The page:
Ellie Goulding is being fêted by music industry heavyweights, but Eamon Carr takes a dim view of the Brits award-winner's album
Ellie Goulding lights (Polydor)
Best be careful what I say here. Britain's brightest new pop hope, Ellie Goulding is a fragile flower. Product of a broken home in Herefordshire, she veers towards a glass-half-empty view of things. When Florence Welch (and the Machine) told her that she liked her songs, 23-year-old Ellie rushed to the hospital emergency ward believing she was suffering from a heart attack. Seriously.
Mind you, the lanky red-haired diva isn't the only one bigging-up Miss Ellie. She won the BBC Sound of 2010 poll and was handed the Critics' Choice Award at the annual Brits. So obviously her music isn't complete shite.
"People want not to like me because I've been so hyped up," says Goulding. Perhaps. Or maybe it's because of a crushing feeling that these ten songs are tediously lightweight that a backlash of sorts might have begun.
Still, when the music business machine weighs in so heavily behind a new artist it suggests they've been anointed as potential industry saviours in a time of need.
One possible problem with Lights is that the listener has to work to embrace the songs rather than being swept away by their charm.
The cause of this dilemma can probably be shared out equally between Goulding and her producer Starsmith (his mother knows him as Finlay Dow-Smith).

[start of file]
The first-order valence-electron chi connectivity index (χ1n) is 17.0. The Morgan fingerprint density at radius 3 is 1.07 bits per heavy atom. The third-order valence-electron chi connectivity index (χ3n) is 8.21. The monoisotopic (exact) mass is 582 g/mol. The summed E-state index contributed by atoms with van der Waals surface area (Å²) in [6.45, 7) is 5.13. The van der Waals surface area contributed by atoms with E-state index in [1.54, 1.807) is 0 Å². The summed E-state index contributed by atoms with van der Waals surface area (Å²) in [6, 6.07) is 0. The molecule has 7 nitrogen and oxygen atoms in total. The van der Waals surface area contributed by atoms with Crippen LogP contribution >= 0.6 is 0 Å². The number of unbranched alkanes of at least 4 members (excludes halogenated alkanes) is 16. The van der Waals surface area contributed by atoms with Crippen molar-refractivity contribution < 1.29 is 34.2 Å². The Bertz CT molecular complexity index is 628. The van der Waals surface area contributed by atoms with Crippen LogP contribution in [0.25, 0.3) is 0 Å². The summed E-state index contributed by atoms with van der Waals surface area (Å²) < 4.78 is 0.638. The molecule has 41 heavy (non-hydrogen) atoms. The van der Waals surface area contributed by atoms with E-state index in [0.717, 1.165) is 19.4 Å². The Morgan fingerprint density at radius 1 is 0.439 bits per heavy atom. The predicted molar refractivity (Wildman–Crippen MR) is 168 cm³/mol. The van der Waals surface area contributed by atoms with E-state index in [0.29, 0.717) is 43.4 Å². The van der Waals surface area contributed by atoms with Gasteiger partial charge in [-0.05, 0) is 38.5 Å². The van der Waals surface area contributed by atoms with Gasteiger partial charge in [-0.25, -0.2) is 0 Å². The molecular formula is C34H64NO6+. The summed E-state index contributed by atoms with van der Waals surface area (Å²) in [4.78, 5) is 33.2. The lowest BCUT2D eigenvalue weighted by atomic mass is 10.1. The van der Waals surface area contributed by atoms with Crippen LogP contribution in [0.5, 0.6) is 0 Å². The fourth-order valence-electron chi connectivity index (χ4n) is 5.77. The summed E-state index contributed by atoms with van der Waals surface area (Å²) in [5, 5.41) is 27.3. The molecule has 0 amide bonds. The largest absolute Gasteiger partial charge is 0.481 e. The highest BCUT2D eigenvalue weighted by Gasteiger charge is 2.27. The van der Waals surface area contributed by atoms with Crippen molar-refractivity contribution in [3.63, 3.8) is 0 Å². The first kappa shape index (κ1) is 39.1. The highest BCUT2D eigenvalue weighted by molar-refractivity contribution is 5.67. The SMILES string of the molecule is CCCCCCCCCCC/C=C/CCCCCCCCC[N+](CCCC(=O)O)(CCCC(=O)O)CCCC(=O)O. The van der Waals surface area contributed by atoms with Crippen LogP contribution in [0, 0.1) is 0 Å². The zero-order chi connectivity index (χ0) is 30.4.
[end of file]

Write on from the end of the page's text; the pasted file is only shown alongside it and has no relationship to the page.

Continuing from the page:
Ellie brought her drama degree course expertise to a homegrown songwriting ambition and came up with some ditties that struggled to make a major impact when delivered from behind an acoustic guitar. Enter your man Starsmith.
A mate of Frankmusik (aka Vincent Frank) and a similar exponent of this week's voguish retro-elektro- synth-pop sheen, Dow-Smith burnishes Goulding's bedroom broodings until they gleam like ... er ... stardust. I know. It's that annoying!
Infuriatingly, Goulding mixes some intriguing turns of phrase ("Like all the boys before, you left a bloodstain on the floor..." Under The Sheets) with grotesque adolescent doggerel ("Who are we to tell ourselves that we're misunderstood..." This Love [Will Be Your Downfall]).
Hearing many of the musical initiatives that she once pioneered revisited, Bjork might well wonder what she unleashed.
But Goulding is a Brownie's version of Bjork's adult world. And certainly won't frighten any horses.
The Goulding that might have been is best captured on the opening verse of The Writer, an unambiguous folk-rock torch ballad that verges on anthemic, with the singer's voice trilling like a young Maddy Prior embracing a madrigal. "Why don't you be the artist, and make me out of clay? Why don't you be the writer and decide the words I say...".
Elsewhere, Starsmith opts for gimmicky hooks, silly voice effects and enough "oh-oh-ohs" to qualify as a stutterer's convention.
Goulding's tremulous little sparrow vocal has a curious little girl lost appeal. But not when drowned in Vocoder overload and surrounded by competing synthesizer bleeps and clunking Nik Kershaw stellar syndrums as on Your Biggest Mistake.
Lights is a mixed bag of glitterball all-sorts. I'll Hold My Breath glides by like an anonymous nun. Yet, Salt Skin allows Goulding to deliver a spooky tale that hints at domestic abuse by cocooning her voice with a suitably icy soundscape and needle-sharp melody lines.
If there's depth to this album you're going to dive deep to find it. But there are enough promising signs to suggest that, if she can rein in her producer's excesses, Miss Goulding has a future. HHIII